January 26, 2009
The Greatest Bathroom Story Ever Told
Most people don't know this, or if they do they don't believe it. But Beth and I began our relationship in a bathroom.
During our freshman year in college, Beth and I lived in the same co-ed dorm. It was five floors, each alternating girls and boys except for the fourth which, for some reason, was half-and-half with a door dividing the hall. I lived in the basement. We called it The Dungeon. The guys in The Dungeon had a reputation. We really weren't that bad but said reputation was handed down from one freshman class to the next. I mean, sure, we had soccer games in which we used a full unopened can of coffee instead of a ball. There was some wall damage and I distinctly recall that a wall clock was destroyed in the process. And yeah, one incident was written up in the school newspaper as it was a suspected break in of one of The Dungeon rooms from the parking lot in back but, never fear, that was just me trying to kick the screen out so I could smuggle beer in.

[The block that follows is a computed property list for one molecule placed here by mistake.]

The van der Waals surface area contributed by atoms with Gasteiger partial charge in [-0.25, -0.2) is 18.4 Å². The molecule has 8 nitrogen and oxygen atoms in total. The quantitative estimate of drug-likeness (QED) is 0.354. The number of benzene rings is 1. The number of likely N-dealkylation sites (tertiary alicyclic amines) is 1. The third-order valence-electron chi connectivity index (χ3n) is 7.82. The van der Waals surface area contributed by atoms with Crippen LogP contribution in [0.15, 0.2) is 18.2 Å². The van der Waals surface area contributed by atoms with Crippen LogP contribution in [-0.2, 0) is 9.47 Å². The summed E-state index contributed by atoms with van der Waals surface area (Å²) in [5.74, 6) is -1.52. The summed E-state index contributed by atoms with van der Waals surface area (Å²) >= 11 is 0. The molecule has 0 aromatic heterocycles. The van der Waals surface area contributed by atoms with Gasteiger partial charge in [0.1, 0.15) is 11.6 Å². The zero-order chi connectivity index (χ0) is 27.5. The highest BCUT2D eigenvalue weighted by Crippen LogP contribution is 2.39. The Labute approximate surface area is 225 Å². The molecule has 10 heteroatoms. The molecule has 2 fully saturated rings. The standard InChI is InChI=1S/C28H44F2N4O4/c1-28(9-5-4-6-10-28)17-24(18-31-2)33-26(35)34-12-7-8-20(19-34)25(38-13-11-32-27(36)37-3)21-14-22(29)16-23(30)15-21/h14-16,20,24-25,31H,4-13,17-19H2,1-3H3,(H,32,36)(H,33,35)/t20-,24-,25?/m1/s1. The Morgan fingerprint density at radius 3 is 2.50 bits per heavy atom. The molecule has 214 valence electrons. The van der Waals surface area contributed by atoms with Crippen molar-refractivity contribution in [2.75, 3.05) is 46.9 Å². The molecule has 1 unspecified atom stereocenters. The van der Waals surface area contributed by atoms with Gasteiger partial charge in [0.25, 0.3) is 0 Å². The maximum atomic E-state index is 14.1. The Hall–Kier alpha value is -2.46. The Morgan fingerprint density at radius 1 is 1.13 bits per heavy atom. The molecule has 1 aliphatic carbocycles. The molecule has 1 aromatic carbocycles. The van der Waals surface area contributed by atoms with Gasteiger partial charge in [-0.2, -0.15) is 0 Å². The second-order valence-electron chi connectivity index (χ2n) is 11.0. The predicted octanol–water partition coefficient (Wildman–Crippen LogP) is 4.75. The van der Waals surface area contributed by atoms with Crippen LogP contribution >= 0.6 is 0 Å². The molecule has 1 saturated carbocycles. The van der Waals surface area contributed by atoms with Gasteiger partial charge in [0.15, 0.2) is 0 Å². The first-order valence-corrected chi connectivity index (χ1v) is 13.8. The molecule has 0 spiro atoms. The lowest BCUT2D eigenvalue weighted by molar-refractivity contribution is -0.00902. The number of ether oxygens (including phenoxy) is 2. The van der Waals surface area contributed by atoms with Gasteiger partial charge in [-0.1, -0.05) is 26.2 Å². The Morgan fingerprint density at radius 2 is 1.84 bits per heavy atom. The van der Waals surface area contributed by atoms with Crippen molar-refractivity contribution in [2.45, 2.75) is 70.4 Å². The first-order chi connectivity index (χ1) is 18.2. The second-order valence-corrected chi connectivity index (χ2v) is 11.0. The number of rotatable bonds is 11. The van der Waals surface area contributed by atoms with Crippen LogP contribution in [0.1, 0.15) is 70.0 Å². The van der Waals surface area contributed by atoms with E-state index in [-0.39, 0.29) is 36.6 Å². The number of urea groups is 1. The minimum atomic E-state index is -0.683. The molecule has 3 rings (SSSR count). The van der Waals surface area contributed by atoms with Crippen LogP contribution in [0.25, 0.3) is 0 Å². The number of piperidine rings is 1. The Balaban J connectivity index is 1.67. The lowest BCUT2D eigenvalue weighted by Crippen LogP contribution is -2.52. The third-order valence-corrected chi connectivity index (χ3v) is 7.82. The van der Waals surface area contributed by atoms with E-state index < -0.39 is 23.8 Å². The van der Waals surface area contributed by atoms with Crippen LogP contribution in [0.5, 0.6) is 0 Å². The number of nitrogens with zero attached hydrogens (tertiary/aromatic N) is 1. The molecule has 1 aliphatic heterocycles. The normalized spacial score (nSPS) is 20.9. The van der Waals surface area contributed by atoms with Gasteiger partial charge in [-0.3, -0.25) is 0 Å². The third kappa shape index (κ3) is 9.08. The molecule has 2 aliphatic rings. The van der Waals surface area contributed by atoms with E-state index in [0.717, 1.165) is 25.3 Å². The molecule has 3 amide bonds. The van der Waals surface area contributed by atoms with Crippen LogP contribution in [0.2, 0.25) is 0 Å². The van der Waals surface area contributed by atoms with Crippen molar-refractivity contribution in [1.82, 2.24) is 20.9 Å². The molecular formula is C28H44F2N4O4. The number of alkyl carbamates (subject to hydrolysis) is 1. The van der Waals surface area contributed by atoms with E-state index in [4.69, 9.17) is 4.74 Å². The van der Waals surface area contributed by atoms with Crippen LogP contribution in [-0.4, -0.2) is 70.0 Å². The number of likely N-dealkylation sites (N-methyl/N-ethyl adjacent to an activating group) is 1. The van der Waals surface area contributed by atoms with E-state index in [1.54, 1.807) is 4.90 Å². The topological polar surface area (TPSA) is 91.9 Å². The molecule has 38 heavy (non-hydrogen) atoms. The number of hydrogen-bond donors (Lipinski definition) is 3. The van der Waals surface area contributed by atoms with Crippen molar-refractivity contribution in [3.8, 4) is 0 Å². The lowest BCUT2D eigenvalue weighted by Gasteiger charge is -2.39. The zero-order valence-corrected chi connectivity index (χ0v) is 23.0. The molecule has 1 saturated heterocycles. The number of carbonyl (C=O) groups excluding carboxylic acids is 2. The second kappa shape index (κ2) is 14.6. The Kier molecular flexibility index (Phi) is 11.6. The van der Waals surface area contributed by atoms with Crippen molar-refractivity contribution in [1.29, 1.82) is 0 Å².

The smoking rules were lax then - as long as you had a roommate who was cool with smoking in the room, you had a smoking room. My roommate and I both smoked, as did both of the guys who lived in room 100. Since my roommate was psychotic, the vast majority of us smokers found ourselves doing late night bullshitting duty in room 100. Most of the rooms in the dorm were doubles, with two rooms sharing a bathroom. For guys this bathroom sharing thing wasn't a problem. Unless you shared a bathroom with my roommate in which case you'd likely find, well, let's not even discuss it. Or Skip, who occasionally got so drunk he'd fall asleep while sitting on the can. Or me and Steve - we were both obsessed by the fact that our shared bathroom was the first in the series in the dorm and, as such, had some mean suction. We named it Ed and would often stick the first couple inches of a toilet paper roll in the end, flush it, and watch as Ed stripped the roll in about 10 seconds. Or Mikey, who's greatest passion in life was finding a woman who would sit on a toilet while he peed between her legs (he drew diagrams, otherwise it was a very confusing configuration...and he was happy to report at the end of the year that he had indeed found such a woman).